So I’ve jumped back aboard my longship. After a two-book sojourn in the 17th century, amongst Roundheads and Cavaliers, flashing blades, flaring muskets, horseflesh and the carnage of set-piece battles, I’ve packed my sea chest and turned my bristles into the salt spray once more.
Here’s where I tell you the whale’s road was whispering to me like water across the bows. That the wonder-lust (plunder-lust?) was just too bright to ignore. And that’s all true. They do say a criminal always returns to the scene of the crime. But there was also some good old-fashioned Viking opportunism behind my decision to go dark (Ages) again. You see, the Vikings are coming.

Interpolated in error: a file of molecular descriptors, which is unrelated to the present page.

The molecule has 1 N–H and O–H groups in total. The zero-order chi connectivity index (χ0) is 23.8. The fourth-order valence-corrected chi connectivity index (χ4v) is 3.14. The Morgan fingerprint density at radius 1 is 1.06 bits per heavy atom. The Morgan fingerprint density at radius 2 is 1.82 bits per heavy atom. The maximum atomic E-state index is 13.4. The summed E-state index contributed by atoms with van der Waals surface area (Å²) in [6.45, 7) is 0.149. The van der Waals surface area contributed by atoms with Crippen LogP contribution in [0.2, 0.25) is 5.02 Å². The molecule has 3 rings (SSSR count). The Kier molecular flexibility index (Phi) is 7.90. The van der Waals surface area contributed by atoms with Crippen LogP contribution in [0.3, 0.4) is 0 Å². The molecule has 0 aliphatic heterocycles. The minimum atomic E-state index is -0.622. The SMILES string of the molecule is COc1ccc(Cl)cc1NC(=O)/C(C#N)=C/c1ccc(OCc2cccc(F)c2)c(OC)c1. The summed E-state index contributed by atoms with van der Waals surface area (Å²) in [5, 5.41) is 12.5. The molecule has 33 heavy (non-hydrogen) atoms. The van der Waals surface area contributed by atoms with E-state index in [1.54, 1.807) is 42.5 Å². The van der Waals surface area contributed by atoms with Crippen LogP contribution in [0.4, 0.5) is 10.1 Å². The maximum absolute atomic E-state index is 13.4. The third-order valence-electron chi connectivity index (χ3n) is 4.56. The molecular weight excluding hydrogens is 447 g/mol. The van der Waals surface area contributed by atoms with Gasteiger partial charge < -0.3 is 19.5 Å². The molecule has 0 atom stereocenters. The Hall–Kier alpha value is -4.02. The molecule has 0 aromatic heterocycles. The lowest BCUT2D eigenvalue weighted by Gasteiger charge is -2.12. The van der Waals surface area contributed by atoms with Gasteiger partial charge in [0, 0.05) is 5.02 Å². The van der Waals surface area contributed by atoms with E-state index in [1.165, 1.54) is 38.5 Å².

Michael Hirst’s critically acclaimed television series Vikings is a global success, viewed in almost every market in the world. The second season will premiere on LOVEFiLM on Friday February 28th, just 24 hours after its broadcast Stateside on History. Following exhibitions at the National Museum of Scotland and the Smithsonian, The British Museum launches The BP Exhibition Vikings: life and legend. This is the first major exhibition on Vikings at the British Museum for over 30 years and will run from 6 March – 22 June 2014. Former Lord of the Rings producer Barrie Osborne has revealed plans for an epic series of Viking movies; a proposed $100 million Viking trilogy, with Leonardo DiCaprio tipped to star. Storm Rosenberg, the Norwegian film company that bought the movie option for my own RAVEN trilogy, is in talks with a major Hollywood studio to develop two films from my three RAVEN books. From the fury of the Northmen deliver us, O Lord… to quote a phrase as genuine as Hollywood.